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Our showcase for artists invited to perform on the program and talk about their music
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Our list of 50 essential classical CDs
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Master of the Queen's Music
Malcolm Williamson
Australian-turned-English composer Malcolm Williamson died on March 2, 2003 at age 71. Essentially unknown in the U.S., Williamson had a high-profile job in Britain as Master of the Queen's Music. Now the position has come under scrutiny.

The position of Master of the King's Musick (spelling changed to "Music" in 1975) was created by King Charles I in 1626. At first, the post's primary responsibility was to direct the monarch's private band of musicians. Eventually, the position became that of a composer who had to write music commemorating important royal events.

Williamson succeeded Arthur Bliss as Master in 1975. He was a prolific composer who wrote in every classical genre including symphonies, stage works, film scores, and chamber, choral and relgious music, though his interests in an overwhelming array of styles pegged him as having no sense of direction.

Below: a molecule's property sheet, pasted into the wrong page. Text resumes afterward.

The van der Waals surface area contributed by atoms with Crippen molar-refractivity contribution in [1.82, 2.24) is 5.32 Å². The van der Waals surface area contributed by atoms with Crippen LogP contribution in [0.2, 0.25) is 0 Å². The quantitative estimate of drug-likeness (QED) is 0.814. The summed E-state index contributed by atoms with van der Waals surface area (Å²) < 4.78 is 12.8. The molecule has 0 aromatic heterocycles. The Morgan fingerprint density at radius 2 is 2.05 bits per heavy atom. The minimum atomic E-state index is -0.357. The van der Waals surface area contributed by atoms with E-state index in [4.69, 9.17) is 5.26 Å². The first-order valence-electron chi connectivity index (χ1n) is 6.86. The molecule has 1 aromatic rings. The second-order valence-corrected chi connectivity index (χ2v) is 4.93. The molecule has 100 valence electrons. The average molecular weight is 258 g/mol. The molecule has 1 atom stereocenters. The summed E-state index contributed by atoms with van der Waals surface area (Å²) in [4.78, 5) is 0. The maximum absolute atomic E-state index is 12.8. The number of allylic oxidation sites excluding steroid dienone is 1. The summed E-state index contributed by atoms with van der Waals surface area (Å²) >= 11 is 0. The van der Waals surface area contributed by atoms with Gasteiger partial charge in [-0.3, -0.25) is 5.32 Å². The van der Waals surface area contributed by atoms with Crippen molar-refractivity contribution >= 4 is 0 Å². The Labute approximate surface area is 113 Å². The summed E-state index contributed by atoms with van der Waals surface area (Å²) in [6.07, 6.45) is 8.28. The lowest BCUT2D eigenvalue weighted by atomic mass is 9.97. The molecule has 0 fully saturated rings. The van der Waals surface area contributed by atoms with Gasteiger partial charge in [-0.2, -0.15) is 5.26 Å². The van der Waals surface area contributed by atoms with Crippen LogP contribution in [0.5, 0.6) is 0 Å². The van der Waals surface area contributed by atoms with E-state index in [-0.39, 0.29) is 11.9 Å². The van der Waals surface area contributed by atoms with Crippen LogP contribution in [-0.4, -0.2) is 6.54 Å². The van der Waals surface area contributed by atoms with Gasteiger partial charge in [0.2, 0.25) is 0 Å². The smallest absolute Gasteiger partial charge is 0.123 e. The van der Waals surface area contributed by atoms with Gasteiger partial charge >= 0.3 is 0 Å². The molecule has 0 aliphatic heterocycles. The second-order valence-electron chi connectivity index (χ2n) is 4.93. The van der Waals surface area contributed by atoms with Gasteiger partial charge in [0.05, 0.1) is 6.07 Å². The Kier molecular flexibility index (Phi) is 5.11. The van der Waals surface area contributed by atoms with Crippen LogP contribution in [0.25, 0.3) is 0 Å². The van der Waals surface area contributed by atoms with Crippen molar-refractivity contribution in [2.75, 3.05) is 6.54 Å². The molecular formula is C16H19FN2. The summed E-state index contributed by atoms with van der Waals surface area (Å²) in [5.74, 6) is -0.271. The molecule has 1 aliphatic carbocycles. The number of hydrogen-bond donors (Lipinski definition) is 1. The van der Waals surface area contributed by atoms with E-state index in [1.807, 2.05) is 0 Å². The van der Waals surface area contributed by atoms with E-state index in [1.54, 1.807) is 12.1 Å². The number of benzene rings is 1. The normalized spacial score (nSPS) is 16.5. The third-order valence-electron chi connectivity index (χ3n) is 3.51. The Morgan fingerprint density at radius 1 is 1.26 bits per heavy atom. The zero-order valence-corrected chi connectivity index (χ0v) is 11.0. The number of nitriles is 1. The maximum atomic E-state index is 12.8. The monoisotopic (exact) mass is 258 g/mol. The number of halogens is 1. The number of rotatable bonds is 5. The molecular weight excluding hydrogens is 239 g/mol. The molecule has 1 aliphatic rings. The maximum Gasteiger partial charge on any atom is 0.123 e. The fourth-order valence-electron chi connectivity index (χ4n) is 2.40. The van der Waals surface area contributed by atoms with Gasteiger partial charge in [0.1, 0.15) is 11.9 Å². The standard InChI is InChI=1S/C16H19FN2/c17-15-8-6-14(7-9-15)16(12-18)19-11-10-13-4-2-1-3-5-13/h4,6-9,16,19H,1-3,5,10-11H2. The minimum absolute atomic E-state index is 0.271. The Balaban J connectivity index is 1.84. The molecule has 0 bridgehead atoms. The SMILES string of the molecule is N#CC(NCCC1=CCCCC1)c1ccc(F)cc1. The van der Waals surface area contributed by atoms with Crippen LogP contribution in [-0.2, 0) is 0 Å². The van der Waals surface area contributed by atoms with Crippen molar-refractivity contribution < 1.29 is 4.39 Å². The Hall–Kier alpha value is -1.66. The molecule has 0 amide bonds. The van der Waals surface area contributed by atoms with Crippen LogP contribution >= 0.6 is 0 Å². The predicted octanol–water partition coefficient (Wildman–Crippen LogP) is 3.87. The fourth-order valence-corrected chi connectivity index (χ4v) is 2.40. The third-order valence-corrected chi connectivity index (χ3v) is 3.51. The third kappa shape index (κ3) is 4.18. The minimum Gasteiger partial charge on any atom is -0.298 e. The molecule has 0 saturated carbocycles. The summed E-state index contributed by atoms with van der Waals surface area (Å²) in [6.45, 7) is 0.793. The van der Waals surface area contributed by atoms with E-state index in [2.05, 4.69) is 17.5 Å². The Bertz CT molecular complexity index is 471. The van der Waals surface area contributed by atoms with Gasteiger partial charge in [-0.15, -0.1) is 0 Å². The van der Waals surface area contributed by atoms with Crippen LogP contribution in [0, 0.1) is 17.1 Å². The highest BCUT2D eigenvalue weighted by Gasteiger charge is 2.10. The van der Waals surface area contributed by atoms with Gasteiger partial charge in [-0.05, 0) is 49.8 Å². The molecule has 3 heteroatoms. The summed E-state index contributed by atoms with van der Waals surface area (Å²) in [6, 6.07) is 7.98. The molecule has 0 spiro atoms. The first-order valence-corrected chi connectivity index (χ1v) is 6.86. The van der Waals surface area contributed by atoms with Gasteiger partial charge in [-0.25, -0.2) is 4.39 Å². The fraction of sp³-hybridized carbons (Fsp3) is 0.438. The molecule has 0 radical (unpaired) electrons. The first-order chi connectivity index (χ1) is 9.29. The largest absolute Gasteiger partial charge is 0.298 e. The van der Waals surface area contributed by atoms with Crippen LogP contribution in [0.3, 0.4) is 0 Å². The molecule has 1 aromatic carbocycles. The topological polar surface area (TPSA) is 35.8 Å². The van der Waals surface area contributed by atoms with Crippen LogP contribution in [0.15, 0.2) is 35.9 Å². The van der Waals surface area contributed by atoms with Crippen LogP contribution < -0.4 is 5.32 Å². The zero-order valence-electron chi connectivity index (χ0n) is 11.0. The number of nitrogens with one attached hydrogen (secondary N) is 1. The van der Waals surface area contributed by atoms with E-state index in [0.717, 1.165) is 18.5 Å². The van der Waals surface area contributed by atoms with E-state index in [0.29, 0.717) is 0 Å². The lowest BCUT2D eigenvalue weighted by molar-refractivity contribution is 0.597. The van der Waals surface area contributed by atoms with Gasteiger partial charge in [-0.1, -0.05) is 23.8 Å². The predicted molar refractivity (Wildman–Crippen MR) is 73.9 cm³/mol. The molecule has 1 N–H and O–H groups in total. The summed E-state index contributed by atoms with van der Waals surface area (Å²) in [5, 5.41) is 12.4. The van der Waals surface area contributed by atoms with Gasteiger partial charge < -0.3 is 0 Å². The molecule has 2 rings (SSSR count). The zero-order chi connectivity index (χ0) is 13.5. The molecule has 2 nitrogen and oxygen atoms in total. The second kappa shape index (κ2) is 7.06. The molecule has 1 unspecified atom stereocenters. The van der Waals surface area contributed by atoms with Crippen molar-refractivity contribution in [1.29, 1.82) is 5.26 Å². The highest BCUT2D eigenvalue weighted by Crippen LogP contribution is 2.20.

Williamson's death has set off a debate in London papers about whether the job of Master of the Queen's Music should be filled again. Some say it is a thoroughly outdated and irrelevant postition. Others say that, in the right hands, the title can be used to champion causes as arts funding and education, an undertaking that Williamson failed to consider.

The Master of the Queen's Music hasn't always been a contentious issue. Some of the best English composers have held that title, including Bliss, Arnold Bax, and Sir Edward Elgar.

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